HGV Driving Hours

HGV drivers’ hours: a simplified guide

The recording and monitoring of HGV drivers’ hours has been a feature of UK and EU law for many years. It remains a fundamental way for drivers and fleet managers to keep HGVs and the country’s roads safe.

After all, when you’re responsible for a heavy goods vehicle you do not want to be overtired, falling asleep at the wheel and at risk of causing a serious accident. Other errors that can occur whilst tired include forgetting to refuel, missing turnings, and making mistakes when loading and unloading.

It’s vital that anyone involved in HGV operations knows their basic responsibilities regarding drivers’ hours. Time spent behind the wheel should be the first consideration when routes are planned to ensure that drivers get the required rest breaks throughout their shifts.

Read on for our simple guide which includes some frequently asked questions.

Let’s start at the top…

What are HGV driver hours?

Driver hours are UK government rules controlling the length of time a driver can operate an HGV daily and over the course of a week and a fortnight, to try to curb rising rates of accidents caused by driver tiredness.

These rules also govern the number of breaks a driver must take.

If you drive a vehicle in GB that weighs over 3.5 tonnes or is exempt from EU rules when driven in the UK or is driven in connection to a UK trade or business HGV driver hours apply to you.

How long can lorry drivers work for?

Time spent driving is limited by how much can be done in a shift, week or fortnight. A shift normally includes a maximum of 9 hours driving in total. Driving time will form part of a longer shift, usually 11 hours. This is how long a driver can work for.

Within their driving time a driver must take a 45-minute break. A break from driving must be taken after 4.5 hours so the whole 45-minute break could be taken half way through a 9-hour driving shift.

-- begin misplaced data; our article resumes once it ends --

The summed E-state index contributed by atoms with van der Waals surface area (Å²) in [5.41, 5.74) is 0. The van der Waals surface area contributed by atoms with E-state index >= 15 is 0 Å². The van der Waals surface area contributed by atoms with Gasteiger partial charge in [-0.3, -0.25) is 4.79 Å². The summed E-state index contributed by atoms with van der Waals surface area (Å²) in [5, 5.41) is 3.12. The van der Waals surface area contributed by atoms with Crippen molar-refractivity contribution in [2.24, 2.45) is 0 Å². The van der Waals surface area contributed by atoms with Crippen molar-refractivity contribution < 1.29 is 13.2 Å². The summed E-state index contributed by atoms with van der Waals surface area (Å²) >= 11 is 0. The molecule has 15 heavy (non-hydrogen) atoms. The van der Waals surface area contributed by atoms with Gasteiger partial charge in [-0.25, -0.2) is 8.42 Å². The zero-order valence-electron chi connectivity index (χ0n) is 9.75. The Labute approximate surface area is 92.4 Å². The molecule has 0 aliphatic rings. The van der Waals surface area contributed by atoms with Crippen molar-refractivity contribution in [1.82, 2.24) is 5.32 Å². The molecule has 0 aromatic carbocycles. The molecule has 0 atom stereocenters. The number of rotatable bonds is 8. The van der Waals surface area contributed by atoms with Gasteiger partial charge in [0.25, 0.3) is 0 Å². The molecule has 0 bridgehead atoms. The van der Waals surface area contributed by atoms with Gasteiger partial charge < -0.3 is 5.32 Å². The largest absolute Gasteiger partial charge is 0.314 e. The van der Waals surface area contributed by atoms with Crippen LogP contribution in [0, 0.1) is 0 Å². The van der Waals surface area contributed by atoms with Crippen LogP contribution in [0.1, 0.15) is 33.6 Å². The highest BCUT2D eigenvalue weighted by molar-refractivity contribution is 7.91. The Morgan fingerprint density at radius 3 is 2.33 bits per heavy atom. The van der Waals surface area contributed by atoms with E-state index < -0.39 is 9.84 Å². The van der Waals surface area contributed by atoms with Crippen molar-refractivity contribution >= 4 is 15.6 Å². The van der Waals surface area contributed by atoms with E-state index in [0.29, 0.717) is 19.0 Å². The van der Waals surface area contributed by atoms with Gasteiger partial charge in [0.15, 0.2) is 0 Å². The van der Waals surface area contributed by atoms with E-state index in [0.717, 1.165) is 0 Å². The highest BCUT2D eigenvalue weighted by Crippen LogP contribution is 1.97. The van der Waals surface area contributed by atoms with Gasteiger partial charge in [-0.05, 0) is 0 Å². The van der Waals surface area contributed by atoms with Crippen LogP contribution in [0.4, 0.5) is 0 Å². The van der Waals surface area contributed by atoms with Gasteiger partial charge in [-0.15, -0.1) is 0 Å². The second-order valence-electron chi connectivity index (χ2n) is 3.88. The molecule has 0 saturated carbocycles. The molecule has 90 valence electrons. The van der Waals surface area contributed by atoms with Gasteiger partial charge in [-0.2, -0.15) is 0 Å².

What are the maximum driving hours for HGV drivers?

HGV drivers may drive up to 9 hours per day.

Twice a week this can be increased to 10 hours. This applies to drivers in England, Scotland and Wales. There are different rules in Northern Ireland.

Nightshift drivers can drive up to 10 hours per shift, although this can be increased as part of a workforce agreement.

How many hours can be driven in a fortnight?

A driver must not work for more than 90 hours within any two consecutive weeks.

A week is a fixed period starting at 00:00 on a Monday and running until 24:00 the following Sunday.

Assuming a driver spends 9 hours a day driving four days and drives for 10 hours twice a week they will accrue 56 hours driving time in one week. Therefore the following week must not exceed 34 hours driving time.

What is the maximum permitted average weekly working time hours?

Because an HGV driver can drive for a maximum of 56 hours, with a combination of (for instance) two 10-hour days and four 9-hour days.

It must be remembered that over a consecutive two-week period, a driver’s total driving hours must not exceed 90 hours.

This is illustrated over four consecutive weeks:

Driver hours and rest breaks

It is really important that drivers schedule rest breaks to make sure they are not overtired whilst driving.

The need to take a break will be triggered by either the amount of driving that has been done or the amount of work that has been undertaken, whichever comes first.

When does an HGV driver have to take a break?